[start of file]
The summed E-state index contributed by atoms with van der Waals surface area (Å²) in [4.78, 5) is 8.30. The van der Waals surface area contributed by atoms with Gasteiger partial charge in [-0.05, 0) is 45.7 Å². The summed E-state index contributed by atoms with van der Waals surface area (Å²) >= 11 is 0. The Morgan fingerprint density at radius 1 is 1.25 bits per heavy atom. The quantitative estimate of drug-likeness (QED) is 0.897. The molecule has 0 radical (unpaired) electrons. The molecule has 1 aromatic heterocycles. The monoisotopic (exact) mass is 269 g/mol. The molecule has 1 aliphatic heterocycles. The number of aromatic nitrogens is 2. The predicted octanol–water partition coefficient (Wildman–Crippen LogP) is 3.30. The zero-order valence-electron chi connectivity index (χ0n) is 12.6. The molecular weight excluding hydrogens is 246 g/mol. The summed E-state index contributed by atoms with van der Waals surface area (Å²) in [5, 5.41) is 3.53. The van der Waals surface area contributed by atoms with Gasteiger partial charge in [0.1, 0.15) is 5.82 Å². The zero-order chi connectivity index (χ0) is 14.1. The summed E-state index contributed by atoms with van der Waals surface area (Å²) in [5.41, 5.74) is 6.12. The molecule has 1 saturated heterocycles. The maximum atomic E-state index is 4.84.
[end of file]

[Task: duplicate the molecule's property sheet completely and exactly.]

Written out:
The summed E-state index contributed by atoms with van der Waals surface area (Å²) in [4.78, 5) is 8.30. The van der Waals surface area contributed by atoms with Gasteiger partial charge in [-0.05, 0) is 45.7 Å². The summed E-state index contributed by atoms with van der Waals surface area (Å²) >= 11 is 0. The Morgan fingerprint density at radius 1 is 1.25 bits per heavy atom. The quantitative estimate of drug-likeness (QED) is 0.897. The molecule has 0 radical (unpaired) electrons. The molecule has 1 aromatic heterocycles. The monoisotopic (exact) mass is 269 g/mol. The molecule has 1 aliphatic heterocycles. The number of aromatic nitrogens is 2. The predicted octanol–water partition coefficient (Wildman–Crippen LogP) is 3.30. The zero-order valence-electron chi connectivity index (χ0n) is 12.6. The molecular weight excluding hydrogens is 246 g/mol. The summed E-state index contributed by atoms with van der Waals surface area (Å²) in [5, 5.41) is 3.53. The van der Waals surface area contributed by atoms with Gasteiger partial charge in [0.1, 0.15) is 5.82 Å². The zero-order chi connectivity index (χ0) is 14.1. The summed E-state index contributed by atoms with van der Waals surface area (Å²) in [5.41, 5.74) is 6.12. The molecule has 1 saturated heterocycles. The maximum atomic E-state index is 4.84.